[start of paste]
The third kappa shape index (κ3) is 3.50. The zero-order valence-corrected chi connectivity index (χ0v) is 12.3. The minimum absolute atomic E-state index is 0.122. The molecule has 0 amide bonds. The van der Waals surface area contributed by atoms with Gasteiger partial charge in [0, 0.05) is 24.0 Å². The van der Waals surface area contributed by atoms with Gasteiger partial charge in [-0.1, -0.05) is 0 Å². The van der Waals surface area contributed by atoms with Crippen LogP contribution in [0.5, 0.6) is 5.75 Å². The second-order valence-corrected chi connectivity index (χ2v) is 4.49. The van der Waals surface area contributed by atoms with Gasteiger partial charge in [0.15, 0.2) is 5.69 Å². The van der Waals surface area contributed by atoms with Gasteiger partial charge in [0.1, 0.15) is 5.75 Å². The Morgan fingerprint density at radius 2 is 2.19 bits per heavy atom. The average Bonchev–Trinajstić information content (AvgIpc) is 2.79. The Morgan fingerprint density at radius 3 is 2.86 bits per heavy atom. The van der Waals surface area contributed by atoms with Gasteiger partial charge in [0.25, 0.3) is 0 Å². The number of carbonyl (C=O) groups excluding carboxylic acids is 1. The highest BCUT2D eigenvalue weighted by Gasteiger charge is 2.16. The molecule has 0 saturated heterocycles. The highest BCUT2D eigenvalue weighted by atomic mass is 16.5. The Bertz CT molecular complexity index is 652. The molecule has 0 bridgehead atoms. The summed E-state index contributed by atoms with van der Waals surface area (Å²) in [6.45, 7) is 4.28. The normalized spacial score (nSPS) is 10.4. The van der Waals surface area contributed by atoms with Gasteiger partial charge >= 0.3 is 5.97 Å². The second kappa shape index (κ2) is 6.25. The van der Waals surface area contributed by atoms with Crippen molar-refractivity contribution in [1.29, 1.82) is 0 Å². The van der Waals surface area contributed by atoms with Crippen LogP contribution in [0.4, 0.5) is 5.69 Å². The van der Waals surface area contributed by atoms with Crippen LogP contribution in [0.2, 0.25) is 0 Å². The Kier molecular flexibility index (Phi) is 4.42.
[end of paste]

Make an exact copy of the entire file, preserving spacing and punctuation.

The third kappa shape index (κ3) is 3.50. The zero-order valence-corrected chi connectivity index (χ0v) is 12.3. The minimum absolute atomic E-state index is 0.122. The molecule has 0 amide bonds. The van der Waals surface area contributed by atoms with Gasteiger partial charge in [0, 0.05) is 24.0 Å². The van der Waals surface area contributed by atoms with Gasteiger partial charge in [-0.1, -0.05) is 0 Å². The van der Waals surface area contributed by atoms with Crippen LogP contribution in [0.5, 0.6) is 5.75 Å². The second-order valence-corrected chi connectivity index (χ2v) is 4.49. The van der Waals surface area contributed by atoms with Gasteiger partial charge in [0.15, 0.2) is 5.69 Å². The van der Waals surface area contributed by atoms with Gasteiger partial charge in [0.1, 0.15) is 5.75 Å². The Morgan fingerprint density at radius 2 is 2.19 bits per heavy atom. The average Bonchev–Trinajstić information content (AvgIpc) is 2.79. The Morgan fingerprint density at radius 3 is 2.86 bits per heavy atom. The van der Waals surface area contributed by atoms with Gasteiger partial charge in [0.25, 0.3) is 0 Å². The number of carbonyl (C=O) groups excluding carboxylic acids is 1. The highest BCUT2D eigenvalue weighted by Gasteiger charge is 2.16. The molecule has 0 saturated heterocycles. The highest BCUT2D eigenvalue weighted by atomic mass is 16.5. The Bertz CT molecular complexity index is 652. The molecule has 0 bridgehead atoms. The summed E-state index contributed by atoms with van der Waals surface area (Å²) in [6.45, 7) is 4.28. The normalized spacial score (nSPS) is 10.4. The van der Waals surface area contributed by atoms with Gasteiger partial charge >= 0.3 is 5.97 Å². The second kappa shape index (κ2) is 6.25. The van der Waals surface area contributed by atoms with Crippen molar-refractivity contribution in [1.29, 1.82) is 0 Å². The van der Waals surface area contributed by atoms with Crippen LogP contribution in [0.4, 0.5) is 5.69 Å². The van der Waals surface area contributed by atoms with Crippen LogP contribution in [0.2, 0.25) is 0 Å². The Kier molecular flexibility index (Phi) is 4.42.